While most of us look back at last year’s terrorist attacks with feelings of sadness and anger, some Iowans still live in fear of being targets of revenge.

Born in India, Harliv Kaur wears a turban as part of her Sikh faith. She moved to the U.S. at age five, and now at 26, she’s used to getting stares, but says the looks changed a year ago and remain.

She says, “It’s a different kind of a stare. It’s not just a ‘I wonder who they are’ it’s more of a ‘Oh, they might be terrorists’ kind of a stare.” Kaur’s relatives warned her after Nine-Eleven her turban might make her a target.

Kaur says she welcomes questions, saying, “I love it when people come up to me and ask me, ‘So why is it you wear this turban or what is your belief or where are you from?'”

She says others make assumptions about her that are incorrect and unfair. Kaur remains cautious in public, especially at night, and still gets more than her share of scrutiny at airport security stops. During a recent flight, she was checked four times within ten minutes.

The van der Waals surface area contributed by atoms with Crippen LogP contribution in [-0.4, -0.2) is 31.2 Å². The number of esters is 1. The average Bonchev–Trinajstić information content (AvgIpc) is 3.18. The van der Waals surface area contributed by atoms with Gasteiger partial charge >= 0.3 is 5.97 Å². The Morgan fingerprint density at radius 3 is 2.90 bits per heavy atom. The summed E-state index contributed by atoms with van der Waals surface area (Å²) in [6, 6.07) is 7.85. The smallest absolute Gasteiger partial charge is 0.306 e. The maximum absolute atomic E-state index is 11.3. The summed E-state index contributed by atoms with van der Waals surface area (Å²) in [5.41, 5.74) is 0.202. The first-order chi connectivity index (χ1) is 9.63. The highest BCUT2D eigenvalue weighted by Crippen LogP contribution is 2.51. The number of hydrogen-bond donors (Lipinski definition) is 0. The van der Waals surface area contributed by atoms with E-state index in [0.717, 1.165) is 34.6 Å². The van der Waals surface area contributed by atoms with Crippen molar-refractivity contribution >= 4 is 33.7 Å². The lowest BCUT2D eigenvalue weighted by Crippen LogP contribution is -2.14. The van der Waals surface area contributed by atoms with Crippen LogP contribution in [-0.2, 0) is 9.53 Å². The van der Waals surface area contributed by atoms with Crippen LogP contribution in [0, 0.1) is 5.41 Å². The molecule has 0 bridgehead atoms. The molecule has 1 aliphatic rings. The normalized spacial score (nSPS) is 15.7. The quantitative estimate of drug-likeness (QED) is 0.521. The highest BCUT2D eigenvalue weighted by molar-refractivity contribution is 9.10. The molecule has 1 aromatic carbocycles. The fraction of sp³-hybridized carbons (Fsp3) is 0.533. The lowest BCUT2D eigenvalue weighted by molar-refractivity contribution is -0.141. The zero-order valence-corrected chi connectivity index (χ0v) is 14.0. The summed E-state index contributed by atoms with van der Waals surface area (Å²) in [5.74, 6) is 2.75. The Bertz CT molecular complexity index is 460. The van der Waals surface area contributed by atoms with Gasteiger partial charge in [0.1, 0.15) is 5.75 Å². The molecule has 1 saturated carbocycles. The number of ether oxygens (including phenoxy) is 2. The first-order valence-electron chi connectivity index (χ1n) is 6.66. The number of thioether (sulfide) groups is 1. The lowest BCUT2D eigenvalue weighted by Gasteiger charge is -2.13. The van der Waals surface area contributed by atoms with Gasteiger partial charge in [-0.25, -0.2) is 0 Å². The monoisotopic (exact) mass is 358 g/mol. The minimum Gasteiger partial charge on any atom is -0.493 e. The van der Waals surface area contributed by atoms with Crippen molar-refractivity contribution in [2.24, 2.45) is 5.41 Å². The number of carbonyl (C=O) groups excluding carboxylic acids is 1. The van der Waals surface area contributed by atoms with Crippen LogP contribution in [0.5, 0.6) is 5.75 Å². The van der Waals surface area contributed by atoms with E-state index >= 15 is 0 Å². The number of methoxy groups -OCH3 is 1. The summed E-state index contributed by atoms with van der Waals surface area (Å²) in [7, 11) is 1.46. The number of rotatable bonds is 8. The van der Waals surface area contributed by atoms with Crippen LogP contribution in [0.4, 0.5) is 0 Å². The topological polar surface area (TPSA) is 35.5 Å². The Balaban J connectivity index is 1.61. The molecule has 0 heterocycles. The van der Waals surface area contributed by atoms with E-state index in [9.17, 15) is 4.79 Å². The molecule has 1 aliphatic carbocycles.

“That was a little uncomfortable,” she says.

Kaur grew up on the U.S. West Coast and recently moved to central Iowa after getting married.

“Things have definitely gotten better,” she says. “People…in the Midwest have been much more open than I expected. Being from California, I never really felt like a minority out there…but in the Midwest, we are much more noticeable.”

Kaur teaches Des Moines-area elementary school students English and hopes to teach those who ask that turbans don’t equal terrorism.

Sikhism is the world’s fifth-largest religion with 22-million Sikhs globally and 500,000 in the U.S.